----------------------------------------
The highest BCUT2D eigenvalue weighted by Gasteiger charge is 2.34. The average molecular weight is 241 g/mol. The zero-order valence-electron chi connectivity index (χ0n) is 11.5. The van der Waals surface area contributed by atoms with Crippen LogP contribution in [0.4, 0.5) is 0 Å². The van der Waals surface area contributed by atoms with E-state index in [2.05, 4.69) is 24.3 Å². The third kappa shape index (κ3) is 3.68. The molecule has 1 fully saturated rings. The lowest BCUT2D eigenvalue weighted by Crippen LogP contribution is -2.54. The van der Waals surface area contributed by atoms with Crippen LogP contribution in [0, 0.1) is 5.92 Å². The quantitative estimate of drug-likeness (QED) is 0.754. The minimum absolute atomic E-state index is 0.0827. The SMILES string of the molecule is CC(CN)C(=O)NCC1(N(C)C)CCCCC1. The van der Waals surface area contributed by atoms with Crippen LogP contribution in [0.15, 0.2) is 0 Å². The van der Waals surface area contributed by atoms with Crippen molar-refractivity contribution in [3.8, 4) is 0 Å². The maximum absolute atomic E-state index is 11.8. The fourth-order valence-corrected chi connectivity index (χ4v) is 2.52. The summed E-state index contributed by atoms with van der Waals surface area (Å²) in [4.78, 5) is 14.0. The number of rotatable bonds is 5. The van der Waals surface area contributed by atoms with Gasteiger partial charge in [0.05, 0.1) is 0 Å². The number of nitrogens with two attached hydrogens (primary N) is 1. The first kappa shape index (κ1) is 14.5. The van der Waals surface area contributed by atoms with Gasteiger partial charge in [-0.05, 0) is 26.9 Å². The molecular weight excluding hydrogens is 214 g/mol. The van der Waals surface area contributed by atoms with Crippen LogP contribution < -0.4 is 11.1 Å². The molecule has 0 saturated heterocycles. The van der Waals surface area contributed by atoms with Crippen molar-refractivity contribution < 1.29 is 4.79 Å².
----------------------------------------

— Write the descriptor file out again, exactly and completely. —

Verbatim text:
The highest BCUT2D eigenvalue weighted by Gasteiger charge is 2.34. The average molecular weight is 241 g/mol. The zero-order valence-electron chi connectivity index (χ0n) is 11.5. The van der Waals surface area contributed by atoms with Crippen LogP contribution in [0.4, 0.5) is 0 Å². The van der Waals surface area contributed by atoms with E-state index in [2.05, 4.69) is 24.3 Å². The third kappa shape index (κ3) is 3.68. The molecule has 1 fully saturated rings. The lowest BCUT2D eigenvalue weighted by Crippen LogP contribution is -2.54. The van der Waals surface area contributed by atoms with Crippen LogP contribution in [0, 0.1) is 5.92 Å². The quantitative estimate of drug-likeness (QED) is 0.754. The minimum absolute atomic E-state index is 0.0827. The SMILES string of the molecule is CC(CN)C(=O)NCC1(N(C)C)CCCCC1. The van der Waals surface area contributed by atoms with Crippen LogP contribution in [0.15, 0.2) is 0 Å². The van der Waals surface area contributed by atoms with Crippen molar-refractivity contribution in [3.8, 4) is 0 Å². The maximum absolute atomic E-state index is 11.8. The fourth-order valence-corrected chi connectivity index (χ4v) is 2.52. The summed E-state index contributed by atoms with van der Waals surface area (Å²) in [4.78, 5) is 14.0. The number of rotatable bonds is 5. The van der Waals surface area contributed by atoms with Gasteiger partial charge in [0.05, 0.1) is 0 Å². The number of nitrogens with two attached hydrogens (primary N) is 1. The first kappa shape index (κ1) is 14.5. The van der Waals surface area contributed by atoms with Gasteiger partial charge in [-0.05, 0) is 26.9 Å². The molecular weight excluding hydrogens is 214 g/mol. The van der Waals surface area contributed by atoms with Crippen LogP contribution < -0.4 is 11.1 Å². The molecule has 0 saturated heterocycles. The van der Waals surface area contributed by atoms with Crippen molar-refractivity contribution < 1.29 is 4.79 Å².